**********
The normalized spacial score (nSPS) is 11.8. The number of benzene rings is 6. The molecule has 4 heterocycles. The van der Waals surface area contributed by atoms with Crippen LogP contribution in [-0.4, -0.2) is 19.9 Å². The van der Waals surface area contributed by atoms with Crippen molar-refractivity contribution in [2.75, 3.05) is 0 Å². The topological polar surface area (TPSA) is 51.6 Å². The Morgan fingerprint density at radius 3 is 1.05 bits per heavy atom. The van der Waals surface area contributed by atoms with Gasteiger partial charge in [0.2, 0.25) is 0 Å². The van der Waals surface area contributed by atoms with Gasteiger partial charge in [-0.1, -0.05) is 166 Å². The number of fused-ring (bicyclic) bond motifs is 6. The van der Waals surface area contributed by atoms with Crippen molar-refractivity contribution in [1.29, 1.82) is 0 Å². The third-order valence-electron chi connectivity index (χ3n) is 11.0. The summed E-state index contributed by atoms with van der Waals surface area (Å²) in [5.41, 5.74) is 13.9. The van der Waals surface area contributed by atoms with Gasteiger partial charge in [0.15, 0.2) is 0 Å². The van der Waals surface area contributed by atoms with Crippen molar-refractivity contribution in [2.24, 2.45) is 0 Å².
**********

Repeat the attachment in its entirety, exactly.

The normalized spacial score (nSPS) is 11.8. The number of benzene rings is 6. The molecule has 4 heterocycles. The van der Waals surface area contributed by atoms with Crippen LogP contribution in [-0.4, -0.2) is 19.9 Å². The van der Waals surface area contributed by atoms with Crippen molar-refractivity contribution in [2.75, 3.05) is 0 Å². The topological polar surface area (TPSA) is 51.6 Å². The Morgan fingerprint density at radius 3 is 1.05 bits per heavy atom. The van der Waals surface area contributed by atoms with Gasteiger partial charge in [0.2, 0.25) is 0 Å². The van der Waals surface area contributed by atoms with Gasteiger partial charge in [-0.1, -0.05) is 166 Å². The number of fused-ring (bicyclic) bond motifs is 6. The van der Waals surface area contributed by atoms with Crippen molar-refractivity contribution in [1.29, 1.82) is 0 Å². The third-order valence-electron chi connectivity index (χ3n) is 11.0. The summed E-state index contributed by atoms with van der Waals surface area (Å²) in [5.41, 5.74) is 13.9. The van der Waals surface area contributed by atoms with Gasteiger partial charge in [0.15, 0.2) is 0 Å². The van der Waals surface area contributed by atoms with Crippen molar-refractivity contribution in [2.24, 2.45) is 0 Å².